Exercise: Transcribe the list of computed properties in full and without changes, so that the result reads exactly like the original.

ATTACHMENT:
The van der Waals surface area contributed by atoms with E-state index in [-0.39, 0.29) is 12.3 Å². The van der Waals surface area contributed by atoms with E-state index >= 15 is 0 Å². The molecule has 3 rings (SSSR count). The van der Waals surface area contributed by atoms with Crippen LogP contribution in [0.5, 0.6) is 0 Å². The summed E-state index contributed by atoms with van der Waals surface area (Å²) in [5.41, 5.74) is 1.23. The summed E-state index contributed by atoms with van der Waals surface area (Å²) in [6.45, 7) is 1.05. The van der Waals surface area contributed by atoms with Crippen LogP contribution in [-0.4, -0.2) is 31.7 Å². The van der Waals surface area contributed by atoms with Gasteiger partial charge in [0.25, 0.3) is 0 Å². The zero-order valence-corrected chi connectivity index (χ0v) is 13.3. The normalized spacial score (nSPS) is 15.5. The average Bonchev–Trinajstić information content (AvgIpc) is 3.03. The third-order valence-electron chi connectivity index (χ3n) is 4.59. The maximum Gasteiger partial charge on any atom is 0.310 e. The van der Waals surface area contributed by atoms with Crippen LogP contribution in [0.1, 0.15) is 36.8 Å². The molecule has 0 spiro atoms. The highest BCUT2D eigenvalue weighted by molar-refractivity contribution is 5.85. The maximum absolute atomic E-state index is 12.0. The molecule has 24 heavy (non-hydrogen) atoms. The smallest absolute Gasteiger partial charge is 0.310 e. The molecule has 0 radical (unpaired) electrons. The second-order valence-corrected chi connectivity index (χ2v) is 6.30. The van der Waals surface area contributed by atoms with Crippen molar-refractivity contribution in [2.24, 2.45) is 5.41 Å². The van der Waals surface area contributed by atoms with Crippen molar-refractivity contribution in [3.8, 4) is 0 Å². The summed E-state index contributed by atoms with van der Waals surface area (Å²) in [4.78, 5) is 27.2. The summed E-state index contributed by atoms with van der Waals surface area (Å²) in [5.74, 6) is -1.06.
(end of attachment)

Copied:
The van der Waals surface area contributed by atoms with E-state index in [-0.39, 0.29) is 12.3 Å². The van der Waals surface area contributed by atoms with E-state index >= 15 is 0 Å². The molecule has 3 rings (SSSR count). The van der Waals surface area contributed by atoms with Crippen LogP contribution in [0.5, 0.6) is 0 Å². The summed E-state index contributed by atoms with van der Waals surface area (Å²) in [5.41, 5.74) is 1.23. The summed E-state index contributed by atoms with van der Waals surface area (Å²) in [6.45, 7) is 1.05. The van der Waals surface area contributed by atoms with Crippen LogP contribution in [-0.4, -0.2) is 31.7 Å². The van der Waals surface area contributed by atoms with Gasteiger partial charge in [0.25, 0.3) is 0 Å². The zero-order valence-corrected chi connectivity index (χ0v) is 13.3. The normalized spacial score (nSPS) is 15.5. The average Bonchev–Trinajstić information content (AvgIpc) is 3.03. The third-order valence-electron chi connectivity index (χ3n) is 4.59. The maximum Gasteiger partial charge on any atom is 0.310 e. The van der Waals surface area contributed by atoms with Crippen LogP contribution in [0.1, 0.15) is 36.8 Å². The molecule has 0 spiro atoms. The highest BCUT2D eigenvalue weighted by molar-refractivity contribution is 5.85. The maximum absolute atomic E-state index is 12.0. The molecule has 24 heavy (non-hydrogen) atoms. The smallest absolute Gasteiger partial charge is 0.310 e. The molecule has 0 radical (unpaired) electrons. The second-order valence-corrected chi connectivity index (χ2v) is 6.30. The van der Waals surface area contributed by atoms with Crippen molar-refractivity contribution in [2.24, 2.45) is 5.41 Å². The van der Waals surface area contributed by atoms with Crippen molar-refractivity contribution in [3.8, 4) is 0 Å². The summed E-state index contributed by atoms with van der Waals surface area (Å²) in [4.78, 5) is 27.2. The summed E-state index contributed by atoms with van der Waals surface area (Å²) in [5.74, 6) is -1.06.